However, the Bill will ensure people in the UK can express themselves freely online and participate in robust debate. All in-scope companies will need to consider and put in place safeguards for freedom of expression when fulfilling their duties. These safeguards will be set out by Ofcom in codes of practice but, for example, might include having human moderators take decisions in complex cases where context is important.
People using their services will need to have access to effective routes of appeal for content removed without good reason and companies must reinstate that content if it has been removed unfairly. Users will also be able to appeal to Ofcom and these complaints will form an essential part of Ofcom’s horizon-scanning, research and enforcement activity.
The largest social media sites will have additional duties. They will need to conduct and publish up-to-date assessments of their impact on freedom of expression and demonstrate they have taken steps to mitigate any adverse effects.
Ministers have added new and specific duties to the Bill for the largest social platforms to protect content defined as ‘democratically important’. This will include content promoting or opposing government policy or a political party ahead of a vote in Parliament, election or referendum, or campaigning on a live political issue.
Companies will also be banned from discriminating against particular political viewpoints and will need to apply protections equally to a range of political opinions, no matter their affiliation. Policies to protect such content will need to be set out in clear and accessible terms and conditions and firms will need to stick to them or face enforcement action from Ofcom.
When moderating content, companies will need to take into account the political context around why the content is being shared and give it a high level of protection if it is democratically important.
However, content on news publishers’ websites is not in scope. This includes both their own articles and user comments on these articles.
Articles by recognised news publishers shared on in-scope services will be exempted and Category 1 companies will now have a statutory duty to safeguard UK users’ access to journalistic content shared on their platforms.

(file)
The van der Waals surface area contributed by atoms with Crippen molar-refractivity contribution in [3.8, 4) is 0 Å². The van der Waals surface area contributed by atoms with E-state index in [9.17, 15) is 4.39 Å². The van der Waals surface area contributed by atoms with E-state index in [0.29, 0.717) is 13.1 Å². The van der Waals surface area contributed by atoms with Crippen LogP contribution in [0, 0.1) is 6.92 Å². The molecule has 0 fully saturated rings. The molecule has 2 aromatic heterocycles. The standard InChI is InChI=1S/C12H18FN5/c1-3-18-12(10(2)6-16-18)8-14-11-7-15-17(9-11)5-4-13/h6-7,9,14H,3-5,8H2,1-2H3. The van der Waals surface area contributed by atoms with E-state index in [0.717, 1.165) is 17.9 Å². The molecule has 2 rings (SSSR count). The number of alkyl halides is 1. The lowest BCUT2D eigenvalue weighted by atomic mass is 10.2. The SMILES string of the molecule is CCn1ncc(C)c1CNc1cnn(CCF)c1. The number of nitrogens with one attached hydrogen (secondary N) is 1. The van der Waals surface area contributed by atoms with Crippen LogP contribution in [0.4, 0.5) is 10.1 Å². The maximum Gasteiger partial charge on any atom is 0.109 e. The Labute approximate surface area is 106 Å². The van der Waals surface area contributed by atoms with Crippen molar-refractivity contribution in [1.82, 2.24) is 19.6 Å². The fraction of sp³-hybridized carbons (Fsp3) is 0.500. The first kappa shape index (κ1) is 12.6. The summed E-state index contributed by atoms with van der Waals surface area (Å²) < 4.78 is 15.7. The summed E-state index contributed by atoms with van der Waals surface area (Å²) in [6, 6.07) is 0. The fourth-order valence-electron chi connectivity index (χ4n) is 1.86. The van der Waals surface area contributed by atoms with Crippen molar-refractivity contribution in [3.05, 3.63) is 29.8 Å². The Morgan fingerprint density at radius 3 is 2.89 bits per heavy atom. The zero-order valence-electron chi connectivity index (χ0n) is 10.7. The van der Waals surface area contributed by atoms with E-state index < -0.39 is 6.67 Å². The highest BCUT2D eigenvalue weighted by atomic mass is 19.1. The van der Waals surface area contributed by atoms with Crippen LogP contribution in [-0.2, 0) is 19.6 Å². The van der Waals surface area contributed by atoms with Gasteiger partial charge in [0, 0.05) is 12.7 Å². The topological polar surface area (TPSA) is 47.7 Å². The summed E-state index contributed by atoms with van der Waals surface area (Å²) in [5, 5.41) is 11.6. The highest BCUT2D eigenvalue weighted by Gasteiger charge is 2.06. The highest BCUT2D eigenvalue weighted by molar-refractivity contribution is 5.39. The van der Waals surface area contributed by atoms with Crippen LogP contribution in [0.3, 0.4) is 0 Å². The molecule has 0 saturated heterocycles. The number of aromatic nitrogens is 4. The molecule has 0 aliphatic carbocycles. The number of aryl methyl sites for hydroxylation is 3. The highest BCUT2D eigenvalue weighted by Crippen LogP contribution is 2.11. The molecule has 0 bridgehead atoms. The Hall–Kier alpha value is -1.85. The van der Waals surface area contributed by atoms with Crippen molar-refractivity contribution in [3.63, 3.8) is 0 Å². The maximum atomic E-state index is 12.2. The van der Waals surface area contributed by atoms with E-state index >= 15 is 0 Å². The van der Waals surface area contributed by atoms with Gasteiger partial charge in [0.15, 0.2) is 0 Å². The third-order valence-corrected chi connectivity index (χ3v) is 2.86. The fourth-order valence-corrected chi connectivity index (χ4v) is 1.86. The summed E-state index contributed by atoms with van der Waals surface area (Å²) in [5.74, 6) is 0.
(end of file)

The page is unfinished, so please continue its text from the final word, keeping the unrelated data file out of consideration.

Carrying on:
This means they will have to consider the importance of journalism when undertaking content moderation, have a fast-track appeals process for journalists’ removed content, and will be held to account by Ofcom for the arbitrary removal of journalistic content. Citizen journalists’ content will have the same protections as professional journalists’ content.
Minister for Media and Data John Whittingdale said: “Protecting children and others from the darkest content online is our top priority with this history-making legislation, but by doing so we don’t want it to lead to a ‘woke web’ where legitimate journalism is censored by internet companies.
“That’s why we’ve built in safeguards so that content from news publishers will not be in scope of new laws, including content shared on social media platforms, and tech firms will need to factor in the crucial role of journalism as well as freedom of expression in their moderation decisions.
“A vibrant and free media is essential to our democracy and our Bill will make sure vital public interest journalism can reach its audience without interference, with Ofcom keeping a watchful eye on big tech firms to ensure their platforms remain open and impartial theatres of debate.”
Measures to tackle user-generated fraud will be included in the Bill. It will mean online companies will, for the first time, have to take responsibility for tackling fraudulent user-generated content, such as posts on social media, on their platforms. This includes romance scams and fake investment opportunities posted by users on Facebook groups or sent via Snapchat.
Dame Melanie Dawes, Ofcom Chief Executive, said: “Today’s Bill takes us a step closer to a world where the benefits of being online, for children and adults, are no longer undermined by harmful content.
“We’ll support Parliament’s scrutiny of the draft Bill, and soon say more about how we think this new regime could work in practice – including the approach we’ll take to secure greater accountability from tech platforms.”